Before I continue with a topic on strings, we first require some fundamental understanding of how memory works, i.e. what it is, how data looks in memory, etc. as this is crucial when we are analyzing vulnerabilities and exploitation. I highly suggest that your mind is clear and focused when reading the following article because it may prove to be confusing. Also, if you do not understand something, please verify all of your doubts, otherwise you may not completely understand when we touch on buffer overflows. I will do my part and try to clearly explain the content.
Here is a generalized representation of what memory looks like.
Low memory is located at the top and high memory is located at the bottom. Sometimes memory is depicted as the other way around with low memory at the bottom but we will be using this version throughout the course. As you can see, there is data on both ends of memory. At the low end, there is something called the "Heap" which we will not discuss now. At the high end, there is something called the "Stack" which is typically where the program data is stored such as functions and local variables. Notice that each end grows towards the middle. This is to maintain maximum space for each section. It sort of looks like a huge array, well, because it kind of is a huge array. How convenient! We've already done arrays! Each box is like an element, but we do not refer to them as elements. Instead, we call them memory addresses, like how your house has an address.
As previously stated, the stack contains program data such as functions and local variables. We are going to discuss how variables are stored on the stack but first, we must know some details about the stack.
The stack is a "last in, first out" (LIFO) system. A good comparison would be a Pez dispenser where the last item you put in has to be the first to come out. In the CPU, registers EBP (Base Pointer) and ESP (Stack Pointer) maintain the organization of the stack where EBP points at the base of the stack and the ESP register points to the top. We will be using the ESP register to see what data in memory looks like.
Are you ready? Let's do this.
We have declared two variables, an int and a char array. For the following memory analysis, I will be using GNU's GDB (debugger). The flags which I used with GCC to build my program will be explained now:
- -m32 - build a 32-bit executable (I am on 64-bit so I need this)
- -gdwarf-2 - build for GNU's GDB debugging
Okay, wow! A lot to take in at a single moment but don't worry, we will go through it all. Remember, if anything is unclear, ask someone for help!
Some prior knowledge before starting:
- A "word" is a term used to describe a size of 32 bits, or 4 bytes.
- Addresses in memory are represented as hexadecimal values.
Let's begin in the blue section. As I have said above in the description of the stack, the ESP register points to the top of the stack and since our data is stacked on top of each other like plates, we can see our variables if we look far enough. Note that the top of the stack is lower in memory (lower value) than the bottom (0xffffd080 < 0xffffd0c0). We can now locate our variables.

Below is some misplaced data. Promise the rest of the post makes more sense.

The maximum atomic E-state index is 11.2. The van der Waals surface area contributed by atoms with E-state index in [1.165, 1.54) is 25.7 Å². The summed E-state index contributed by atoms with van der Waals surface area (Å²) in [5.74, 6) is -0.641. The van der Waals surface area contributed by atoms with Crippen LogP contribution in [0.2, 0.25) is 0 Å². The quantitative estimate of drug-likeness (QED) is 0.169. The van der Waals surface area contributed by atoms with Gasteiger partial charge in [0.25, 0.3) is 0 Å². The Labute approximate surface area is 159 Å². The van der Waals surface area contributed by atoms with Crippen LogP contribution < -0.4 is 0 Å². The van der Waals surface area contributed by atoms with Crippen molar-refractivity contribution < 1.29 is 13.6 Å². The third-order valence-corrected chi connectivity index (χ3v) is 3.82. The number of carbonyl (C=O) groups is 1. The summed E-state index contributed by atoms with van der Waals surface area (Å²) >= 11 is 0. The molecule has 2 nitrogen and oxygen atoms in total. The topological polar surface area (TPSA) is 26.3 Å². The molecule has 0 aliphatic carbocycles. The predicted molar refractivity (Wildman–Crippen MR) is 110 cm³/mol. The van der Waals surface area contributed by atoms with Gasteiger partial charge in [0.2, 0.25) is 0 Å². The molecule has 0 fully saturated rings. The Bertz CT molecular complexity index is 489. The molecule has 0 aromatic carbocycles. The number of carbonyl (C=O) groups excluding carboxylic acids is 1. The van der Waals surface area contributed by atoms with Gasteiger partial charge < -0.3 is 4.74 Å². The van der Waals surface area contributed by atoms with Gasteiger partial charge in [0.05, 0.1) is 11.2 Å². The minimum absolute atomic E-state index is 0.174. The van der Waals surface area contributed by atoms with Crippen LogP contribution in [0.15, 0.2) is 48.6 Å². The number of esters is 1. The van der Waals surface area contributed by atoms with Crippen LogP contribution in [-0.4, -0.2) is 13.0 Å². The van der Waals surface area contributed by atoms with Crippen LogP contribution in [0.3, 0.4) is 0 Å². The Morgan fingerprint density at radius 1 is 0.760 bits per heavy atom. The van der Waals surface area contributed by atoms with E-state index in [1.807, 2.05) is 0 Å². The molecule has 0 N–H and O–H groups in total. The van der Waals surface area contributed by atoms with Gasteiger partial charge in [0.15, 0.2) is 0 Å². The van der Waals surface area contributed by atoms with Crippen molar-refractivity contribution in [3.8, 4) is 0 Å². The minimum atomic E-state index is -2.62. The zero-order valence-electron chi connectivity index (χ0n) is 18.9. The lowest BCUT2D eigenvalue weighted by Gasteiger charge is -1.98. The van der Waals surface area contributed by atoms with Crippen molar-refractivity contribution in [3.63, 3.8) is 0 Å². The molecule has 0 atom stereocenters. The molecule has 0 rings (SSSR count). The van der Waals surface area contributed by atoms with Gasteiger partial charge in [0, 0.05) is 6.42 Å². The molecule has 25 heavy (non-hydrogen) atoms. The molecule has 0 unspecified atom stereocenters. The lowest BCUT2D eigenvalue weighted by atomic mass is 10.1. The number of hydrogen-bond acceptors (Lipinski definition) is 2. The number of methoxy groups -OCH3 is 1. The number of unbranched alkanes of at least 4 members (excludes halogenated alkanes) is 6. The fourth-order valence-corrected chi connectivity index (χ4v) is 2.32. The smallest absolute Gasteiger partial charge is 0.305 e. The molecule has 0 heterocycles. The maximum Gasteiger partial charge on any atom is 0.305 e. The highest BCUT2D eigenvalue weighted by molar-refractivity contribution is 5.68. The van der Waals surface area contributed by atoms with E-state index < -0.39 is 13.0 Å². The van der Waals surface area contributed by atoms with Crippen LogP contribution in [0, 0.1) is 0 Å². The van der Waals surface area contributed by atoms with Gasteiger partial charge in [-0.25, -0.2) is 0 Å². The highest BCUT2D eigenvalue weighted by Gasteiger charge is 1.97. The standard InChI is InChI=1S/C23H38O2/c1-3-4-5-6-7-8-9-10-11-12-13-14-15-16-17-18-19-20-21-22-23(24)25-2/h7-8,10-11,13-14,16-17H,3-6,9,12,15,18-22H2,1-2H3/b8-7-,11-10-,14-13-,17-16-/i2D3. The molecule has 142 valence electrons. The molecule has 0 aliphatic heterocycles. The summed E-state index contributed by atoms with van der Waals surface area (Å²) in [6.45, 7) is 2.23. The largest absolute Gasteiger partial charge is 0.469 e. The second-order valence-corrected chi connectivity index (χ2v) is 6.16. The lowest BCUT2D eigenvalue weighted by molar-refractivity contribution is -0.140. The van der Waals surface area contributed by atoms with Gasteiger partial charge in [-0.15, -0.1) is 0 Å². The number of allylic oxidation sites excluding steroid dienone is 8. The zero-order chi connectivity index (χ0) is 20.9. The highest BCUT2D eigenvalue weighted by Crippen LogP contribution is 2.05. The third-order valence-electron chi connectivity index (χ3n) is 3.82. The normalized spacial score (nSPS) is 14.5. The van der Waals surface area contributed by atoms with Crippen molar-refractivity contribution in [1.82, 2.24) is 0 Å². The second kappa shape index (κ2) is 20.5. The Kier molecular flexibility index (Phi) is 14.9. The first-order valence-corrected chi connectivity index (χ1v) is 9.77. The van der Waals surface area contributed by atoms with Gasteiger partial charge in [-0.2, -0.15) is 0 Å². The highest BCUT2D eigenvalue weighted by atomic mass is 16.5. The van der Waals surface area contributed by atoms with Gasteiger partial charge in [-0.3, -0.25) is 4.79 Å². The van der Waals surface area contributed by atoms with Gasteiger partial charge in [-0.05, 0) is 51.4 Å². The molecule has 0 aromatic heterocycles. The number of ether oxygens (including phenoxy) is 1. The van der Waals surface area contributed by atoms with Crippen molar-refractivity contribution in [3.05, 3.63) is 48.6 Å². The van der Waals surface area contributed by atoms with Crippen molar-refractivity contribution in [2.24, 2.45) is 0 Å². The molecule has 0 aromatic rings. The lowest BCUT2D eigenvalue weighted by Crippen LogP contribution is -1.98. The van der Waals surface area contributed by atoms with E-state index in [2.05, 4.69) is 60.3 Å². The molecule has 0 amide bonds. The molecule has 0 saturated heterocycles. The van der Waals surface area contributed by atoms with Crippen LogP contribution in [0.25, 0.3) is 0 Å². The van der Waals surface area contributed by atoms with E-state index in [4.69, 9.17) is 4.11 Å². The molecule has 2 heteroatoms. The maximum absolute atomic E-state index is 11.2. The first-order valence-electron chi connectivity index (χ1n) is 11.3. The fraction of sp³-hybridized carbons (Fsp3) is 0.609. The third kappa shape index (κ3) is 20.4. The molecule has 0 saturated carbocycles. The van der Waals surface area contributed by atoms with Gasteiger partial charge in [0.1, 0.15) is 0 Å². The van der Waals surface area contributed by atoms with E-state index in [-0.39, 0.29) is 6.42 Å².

Moving on to the red section, we can see a 0x0000000a which is hexadecimal for the decimal 10. I have printed it out (for you to see clearly) as a decimal in the size of a word since it is appropriate for an int data type.
Onto the green section, if you look at the stack, you can see the "0x54" part at the front instead of the end but it is actually the end of that data block. Confused yet? The "0x54" value is hexadecimal for the letter "T" but why didn't I include the rest of that block? Okay, this is because of "endianness" but I will not talk about it now. The green boxed values are the characters of the string where two numbers and/or letters represent one byte (or a char). How you read these blocks of hexadecimals is a bit funny. The data in each block starts at the right hand side and you read it backwards but for the entire green area, you read it normally from left to right. Try decoding the hex values and write them down, you will see what I mean. I will explain hexadecimals in another tutorial.
In the bigger green box, I have located the address of the string (p &str) and then printed out 17 characters in the size of bytes (x/17cb 0xffffd0b8) and now it's human readable and easier on your eyes. Notice that the buffer is 17 bytes which includes the null terminator (\0). The number on the left is the decimal value of the corresponding letter on the right. But wait, characters are numbers? Yes, they are! Computers don't understand what letters are... What do you think they are, humans? If you want something to clear this up, head over to AsciiTable for a table of different representations for characters.
Okay, I think that's enough content for one tutorial! Hope you haven't decided to give up yet! Everything will be made clear when I go over them in future tutorials so just relax. Take a break if you're mentally exhausted from all of this random spewage of nonsense. But hey, at least we can now go over strings and buffers now! I know you've been waiting for a while! Stay tuned!
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